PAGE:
Kenyan rights groups took dozens of pigs to their protests against MPs' pay rise demands. Kenyan lawmakers are demanding their salaries should be raised to more than 100 times the legal minimum wage.
Kenyan police on Tuesday used teargas to disperse at least 200 people who were demonstrating against the country's MPs.
They were angry at lawmakers' demands for a pay hike to about 850,000 Kenyan shillings ($10,000, 7,000 euros).
Currently MPs receive 532,000 shillings monthly after their pay was cut by the country's Salaries and Remunerations Commission (SRC). Protester Jarel Nduba told German news agency dpa that the aim of the protests was to fight the "disgusting behavior" of the people Kenyans had put in power.
"When they ran for the seats, they knew what they were getting into, now they turn around and behave like they had no idea what the salary was," Nduba said, referring to the March general election.
During the protest nearly three dozen piglets were released outside parliament to symbolize a political class which is widely regarded as greedy and corrupt.
A greedy act
Kenyan lawmakers are the most highly paid compared with members of parliament across the African continent.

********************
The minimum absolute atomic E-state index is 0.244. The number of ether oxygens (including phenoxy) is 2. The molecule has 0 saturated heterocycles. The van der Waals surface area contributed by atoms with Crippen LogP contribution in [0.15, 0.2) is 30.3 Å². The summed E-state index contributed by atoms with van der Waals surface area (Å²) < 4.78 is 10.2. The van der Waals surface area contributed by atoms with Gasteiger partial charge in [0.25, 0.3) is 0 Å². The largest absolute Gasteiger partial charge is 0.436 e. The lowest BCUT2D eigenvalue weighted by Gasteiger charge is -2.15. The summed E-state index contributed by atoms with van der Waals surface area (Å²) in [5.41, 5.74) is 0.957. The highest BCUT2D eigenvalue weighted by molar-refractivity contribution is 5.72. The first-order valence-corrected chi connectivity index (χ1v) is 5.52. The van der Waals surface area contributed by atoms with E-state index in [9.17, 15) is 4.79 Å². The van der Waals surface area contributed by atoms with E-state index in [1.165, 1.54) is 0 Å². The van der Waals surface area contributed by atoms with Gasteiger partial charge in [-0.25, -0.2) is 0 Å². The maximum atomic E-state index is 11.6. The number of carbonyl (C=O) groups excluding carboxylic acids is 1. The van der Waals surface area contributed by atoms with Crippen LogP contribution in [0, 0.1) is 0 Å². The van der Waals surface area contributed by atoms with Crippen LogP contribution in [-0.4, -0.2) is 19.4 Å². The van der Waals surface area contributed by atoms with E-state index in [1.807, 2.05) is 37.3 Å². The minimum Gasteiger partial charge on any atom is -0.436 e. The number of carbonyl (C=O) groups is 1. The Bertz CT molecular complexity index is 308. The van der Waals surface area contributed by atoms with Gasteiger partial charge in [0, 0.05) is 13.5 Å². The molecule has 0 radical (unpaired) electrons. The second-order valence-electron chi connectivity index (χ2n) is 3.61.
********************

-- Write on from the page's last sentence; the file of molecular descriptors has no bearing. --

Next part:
Khalif Khalifa is a board member of the organization Muslims for Human Rights based in the coastal city of Mombasa. He made the 500 km (310 miles) journey to Nairobi to make his voice heard and encourage Kenyans to stand up against the MPs' demands, Khalifa told DW correspondent James Shimanyula.
"The country cannot afford what they are asking for," he said.
The demand for salary hikes for MPs and the demonstrations by members of civil society come at time when the country is suffering from a high disparity between rich and poor, coupled with high unemployment, commented analyst Brian Singoro Wanyama in an interview with DW's Africalink. .
Lawmaker Mithika Linturi said the protesters had little regard for the law and should use the proper channels to air their grievances.
"Kenya is not a banana republic. This premise should be respected," Linturi was quoted by AFP as saying.
The Kenyan members of parliaments say they need higher salaries in order to help pay constituents' school fees and hospital bills, as well as to reflect their own stature.